Advertisement

Nanotechnologies in Russia

, Volume 14, Issue 3–4, pp 165–175 | Cite as

CYTOTOXICITY STUDY OF ULTRASMALL PHOSPHONIUM GOLD NANOPARTICLES USING PLANT AND ANIMAL CELL CULTURES

  • D. S. Chumakov
  • T. E. Pylaev
  • E. S. Avdeeva
  • L. A. Dykman
  • N. G. Khlebtsov
  • V. A. BogatyrevEmail author
NANOBIOMEDICINE AND NANOPHARMACEUTICALS
  • 5 Downloads

Abstract—The biocompatibility of ultrasmall colloidal gold nanoparticles seems an important problem due to their expanding range of biomedical and technical applications every year. According to most studies, this type of nanoparticle is toxic to living organisms. However, it is not clear which particular component of the colloidal system exhibits toxicity: whether it is associated with the particles themselves or with the dispersion medium. Also, the mechanism of the toxic effect is not clear. Solving this problem goes hand in hand with identifying the source of toxicity in the preparation of ultrasmall phosphonium gold nanoparticles, obtained by the Duff method using the following cell test systems: microalgae cultures of Dunaliella salina and animal cell cultures of the HeLa and Vero lines. Nanoparticles washed three times of the medium were not toxic to animal cells and were slightly toxic to D. salina. It was found that the toxicity of the preparation of ultrasmall phosphonium gold nanoparticles is controlled by the toxicity of the dispersion medium; it can be assumed that complex-ionic forms of gold are the main source of toxicity in the dispersion medium.

Notes

ACKNOWLEDGMENTS

The authors are grateful to A.M. Burov, senior researcher at the Laboratory of Nanobiotechnology, Institute of Biochemistry and Physiology of Plants and Microorganisms RAS, for help in performing electron microscopy studies.

FUNDING

This study was financially supported by the Russian Foundation for Basic Research (project no. 18-04-00469).

REFERENCES

  1. 1.
    E. C. Dreaden, A. M. Alkilany, X. Huang, et al., “The golden age: gold nanoparticles for biomedicine,” Chem. Soc. Rev. 41, 2740 (2012).CrossRefGoogle Scholar
  2. 2.
    N. Khlebtsov and L. Dykman, “Biodistribution and toxicity of engineered gold nanoparticles: a review of in vitro and in vivo studies,” Chem. Soc. Rev. 40, 1647 (2011).CrossRefGoogle Scholar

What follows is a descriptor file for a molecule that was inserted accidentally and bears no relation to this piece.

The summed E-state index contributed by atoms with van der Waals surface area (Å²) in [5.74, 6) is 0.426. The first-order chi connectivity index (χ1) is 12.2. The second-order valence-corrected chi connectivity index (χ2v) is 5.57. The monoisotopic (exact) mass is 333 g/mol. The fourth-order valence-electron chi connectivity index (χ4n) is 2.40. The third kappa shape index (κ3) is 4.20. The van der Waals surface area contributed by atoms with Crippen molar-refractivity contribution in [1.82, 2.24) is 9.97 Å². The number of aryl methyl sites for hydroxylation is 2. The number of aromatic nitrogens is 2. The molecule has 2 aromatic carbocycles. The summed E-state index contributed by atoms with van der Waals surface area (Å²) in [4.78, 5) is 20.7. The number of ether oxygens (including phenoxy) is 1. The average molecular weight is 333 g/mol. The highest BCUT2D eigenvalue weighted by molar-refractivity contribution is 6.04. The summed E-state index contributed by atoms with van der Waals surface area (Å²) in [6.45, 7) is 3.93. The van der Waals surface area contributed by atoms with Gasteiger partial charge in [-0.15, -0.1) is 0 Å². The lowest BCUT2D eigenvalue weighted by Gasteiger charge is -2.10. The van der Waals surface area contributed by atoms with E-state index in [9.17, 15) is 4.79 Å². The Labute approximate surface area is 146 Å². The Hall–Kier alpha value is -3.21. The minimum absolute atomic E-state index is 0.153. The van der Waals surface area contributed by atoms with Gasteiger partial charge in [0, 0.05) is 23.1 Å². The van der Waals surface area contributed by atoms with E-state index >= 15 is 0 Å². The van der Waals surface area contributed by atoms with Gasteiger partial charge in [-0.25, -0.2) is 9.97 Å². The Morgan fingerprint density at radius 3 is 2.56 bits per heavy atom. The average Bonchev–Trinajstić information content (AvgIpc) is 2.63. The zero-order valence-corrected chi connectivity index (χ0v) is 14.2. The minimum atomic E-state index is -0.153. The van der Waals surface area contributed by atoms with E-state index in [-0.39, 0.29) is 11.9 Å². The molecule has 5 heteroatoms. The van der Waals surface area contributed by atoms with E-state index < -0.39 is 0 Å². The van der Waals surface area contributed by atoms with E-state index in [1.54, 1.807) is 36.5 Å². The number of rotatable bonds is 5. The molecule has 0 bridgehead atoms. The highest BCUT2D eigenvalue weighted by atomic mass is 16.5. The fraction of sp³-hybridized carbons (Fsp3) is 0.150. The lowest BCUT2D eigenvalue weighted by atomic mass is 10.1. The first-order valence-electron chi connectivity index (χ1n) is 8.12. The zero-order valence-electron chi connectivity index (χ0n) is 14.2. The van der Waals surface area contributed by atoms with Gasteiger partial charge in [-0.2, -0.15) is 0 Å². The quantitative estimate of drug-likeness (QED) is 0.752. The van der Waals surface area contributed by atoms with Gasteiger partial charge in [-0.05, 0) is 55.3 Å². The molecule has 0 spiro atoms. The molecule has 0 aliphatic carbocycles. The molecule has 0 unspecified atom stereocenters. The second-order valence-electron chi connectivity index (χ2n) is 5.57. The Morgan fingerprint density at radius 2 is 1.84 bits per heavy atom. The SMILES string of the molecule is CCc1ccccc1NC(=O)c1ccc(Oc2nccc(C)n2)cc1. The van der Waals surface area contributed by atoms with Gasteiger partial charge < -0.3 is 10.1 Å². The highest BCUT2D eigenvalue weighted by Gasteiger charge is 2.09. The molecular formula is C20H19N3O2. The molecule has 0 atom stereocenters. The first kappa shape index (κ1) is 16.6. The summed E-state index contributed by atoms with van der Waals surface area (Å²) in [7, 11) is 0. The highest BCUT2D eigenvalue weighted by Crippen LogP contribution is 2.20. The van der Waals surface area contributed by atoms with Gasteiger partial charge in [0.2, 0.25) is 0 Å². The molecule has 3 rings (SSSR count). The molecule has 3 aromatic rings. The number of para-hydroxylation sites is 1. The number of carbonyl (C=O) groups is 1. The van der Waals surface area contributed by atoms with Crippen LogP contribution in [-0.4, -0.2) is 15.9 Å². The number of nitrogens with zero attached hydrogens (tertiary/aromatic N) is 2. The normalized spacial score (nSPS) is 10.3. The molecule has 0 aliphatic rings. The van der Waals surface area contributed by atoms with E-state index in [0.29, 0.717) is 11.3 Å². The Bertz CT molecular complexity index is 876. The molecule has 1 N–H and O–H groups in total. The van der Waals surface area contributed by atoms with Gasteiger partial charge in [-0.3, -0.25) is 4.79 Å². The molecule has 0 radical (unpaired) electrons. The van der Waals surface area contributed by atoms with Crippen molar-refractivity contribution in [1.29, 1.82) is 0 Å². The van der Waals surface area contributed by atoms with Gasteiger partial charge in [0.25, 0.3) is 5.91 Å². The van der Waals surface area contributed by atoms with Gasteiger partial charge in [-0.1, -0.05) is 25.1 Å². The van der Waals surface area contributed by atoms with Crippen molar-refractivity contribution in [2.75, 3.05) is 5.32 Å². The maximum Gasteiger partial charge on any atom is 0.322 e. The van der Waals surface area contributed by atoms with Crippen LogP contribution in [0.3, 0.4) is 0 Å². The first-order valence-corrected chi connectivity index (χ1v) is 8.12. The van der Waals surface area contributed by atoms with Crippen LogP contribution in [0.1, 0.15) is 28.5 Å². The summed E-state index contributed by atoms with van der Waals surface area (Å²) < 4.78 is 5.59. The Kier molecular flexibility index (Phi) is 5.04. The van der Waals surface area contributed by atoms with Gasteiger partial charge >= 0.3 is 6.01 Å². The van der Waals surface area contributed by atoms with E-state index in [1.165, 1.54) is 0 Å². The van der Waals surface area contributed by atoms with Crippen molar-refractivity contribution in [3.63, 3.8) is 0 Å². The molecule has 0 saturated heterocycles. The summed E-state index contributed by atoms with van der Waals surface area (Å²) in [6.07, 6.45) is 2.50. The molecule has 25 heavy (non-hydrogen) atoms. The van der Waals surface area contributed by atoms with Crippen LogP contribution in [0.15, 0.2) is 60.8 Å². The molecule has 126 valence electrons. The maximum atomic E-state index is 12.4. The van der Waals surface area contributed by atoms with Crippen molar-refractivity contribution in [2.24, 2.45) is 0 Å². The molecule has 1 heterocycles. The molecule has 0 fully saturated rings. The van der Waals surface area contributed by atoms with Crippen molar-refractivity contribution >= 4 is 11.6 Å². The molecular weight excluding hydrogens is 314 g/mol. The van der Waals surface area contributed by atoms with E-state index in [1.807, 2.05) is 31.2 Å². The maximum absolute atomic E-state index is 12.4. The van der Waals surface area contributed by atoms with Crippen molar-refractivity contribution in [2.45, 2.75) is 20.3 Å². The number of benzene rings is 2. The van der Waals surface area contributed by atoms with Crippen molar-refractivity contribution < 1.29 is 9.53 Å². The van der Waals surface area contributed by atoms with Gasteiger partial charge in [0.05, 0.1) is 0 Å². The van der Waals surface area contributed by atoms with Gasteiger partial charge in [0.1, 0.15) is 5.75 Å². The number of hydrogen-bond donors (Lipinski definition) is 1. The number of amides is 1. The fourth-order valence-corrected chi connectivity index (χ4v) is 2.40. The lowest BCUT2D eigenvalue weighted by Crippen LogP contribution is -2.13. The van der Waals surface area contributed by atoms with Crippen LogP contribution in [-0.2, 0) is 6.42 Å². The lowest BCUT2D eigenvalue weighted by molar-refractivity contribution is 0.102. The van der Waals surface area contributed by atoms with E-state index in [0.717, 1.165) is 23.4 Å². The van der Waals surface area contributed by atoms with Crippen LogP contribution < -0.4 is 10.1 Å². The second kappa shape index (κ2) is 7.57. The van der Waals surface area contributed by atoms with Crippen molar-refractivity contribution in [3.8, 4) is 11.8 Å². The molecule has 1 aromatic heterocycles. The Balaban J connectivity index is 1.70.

3. 3.
    X. Jiang, B. Du, Y. Huang, and J. Zheng, “Ultrasmall noble metal nanoparticles: breakthroughs and biomedical implications,” Nano Today 21, 106 (2018).CrossRefGoogle Scholar
  4. 4.
    D. Cassano, S. Pocovi-Martinez, and V. Violani, “Ultrasmall-in-nano approach: enabling the translation of metal nanomaterials to clinics,” Bioconjug. Chem. 29, 4 (2018).CrossRefGoogle Scholar
  5. 5.
    M. Yu, J. Liu, X. Ning, and J. Zheng, “High-contrast noninvasive imaging of kidney clearance kinetics enabled by renal clearable nanofluorophores,” Angew. Chem., Int. Ed. Engl. 54, 15434 (2015).CrossRefGoogle Scholar
  6. 6.
    F. Zhou, B. Feng, H. Yu, et al., “Cisplatin prodrug-conjugated gold nanocluster for fluorescence imaging and targeted therapy of the breast cancer,” Theranostics 6, 679 (2016).CrossRefGoogle Scholar
  7. 7.
    S. K. Boda, J. Broda, F. Schiefer, et al., “Cytotoxicity of ultrasmall gold nanoparticles on planktonic and biofilm encapsulated gram-positive staphylococci,” Small 26, 3183 (2015).CrossRefGoogle Scholar
  8. 8.
    A. M. Alkilany and C. J. Murphy, “Toxicity and cellular uptake of gold nanoparticles: what we have learned so far?,” J. Nanopart. Res. 12, 2313 (2010).CrossRefGoogle Scholar
  9. 9.
    G. Schmid, R. Pfeil, R. Boese, et al., “Au55[P(C6H5)3]12Cl6-ein Goldcluster ungewöhnliche Größe,” Chem. Ber. 114, 3634 (1981).CrossRefGoogle Scholar
  10. 10.
    Y. Pan, S. Neuss, A. Leifert, et al., “Size dependent cytotoxicity of gold nanoparticles,” Small 3, 1941 (2007).CrossRefGoogle Scholar
  11. 11.
    Y. Pan, A. Leifer, D. Ruau, et al., “Gold nanoparticles of diameter 1.4 nm trigger necrosis by oxidative stress and mitochondrial damage,” Small 5, 2067 (2009).CrossRefGoogle Scholar
  12. 12.
    Y. Pan, A. Leifert, M. Graf, et al., “High-sensitivity real-time analysis of nanoparticle toxicity in green fluorescent protein-expressing zebrafish,” Small 9, 863 (2012).CrossRefGoogle Scholar
  13. 13.
    G. Schmid, W. G. Kreyling, and U. Simon, “Toxic effects and biodistribution of ultrasmall gold nanoparticles,” Arch. Toxicol. 91, 3011 (2017).CrossRefGoogle Scholar
  14. 14.
    D. G. Duff, A. Baiker, and P. P. Edwards, “A new hydrosol of gold clusters. 1. Formation and particle size variation,” Langmuir 9, 2301 (1993).CrossRefGoogle Scholar
  15. 15.
    C. Loo, A. Lin, L. Hirsch, et al., “Nanoshell-enabled photonics-based imaging and therapy of cancer,” Technol. Cancer Res. Treatm. 3, 33 (2004).CrossRefGoogle Scholar
  16. 16.
    J. L. Hueso, V. Sebastian, A. Mayoral, et al., “Beyond gold: rediscovering tetrakis-(hydroxymethyl)-phosphonium chloride (THPC) as an effective agent for the synthesis of ultra-small noble metal nanoparticles and Pt-containing nanoalloys,” RSC Adv. 3, 10427 (2013).CrossRefGoogle Scholar
  17. 17.
    A. Oren, “The ecology of dunaliella in high-salt environments,” J. Biol. Res. 21, 23 (2014).Google Scholar
  18. 18.
    N. P. Masyuk, Morphology, Systematics, Ecology, Geographical Distribution of the Dunaliella teod. Genus and Prospects for its Practical Use (Naukova dumka, Kiev, 1973) [in Russian].Google Scholar
  19. 19.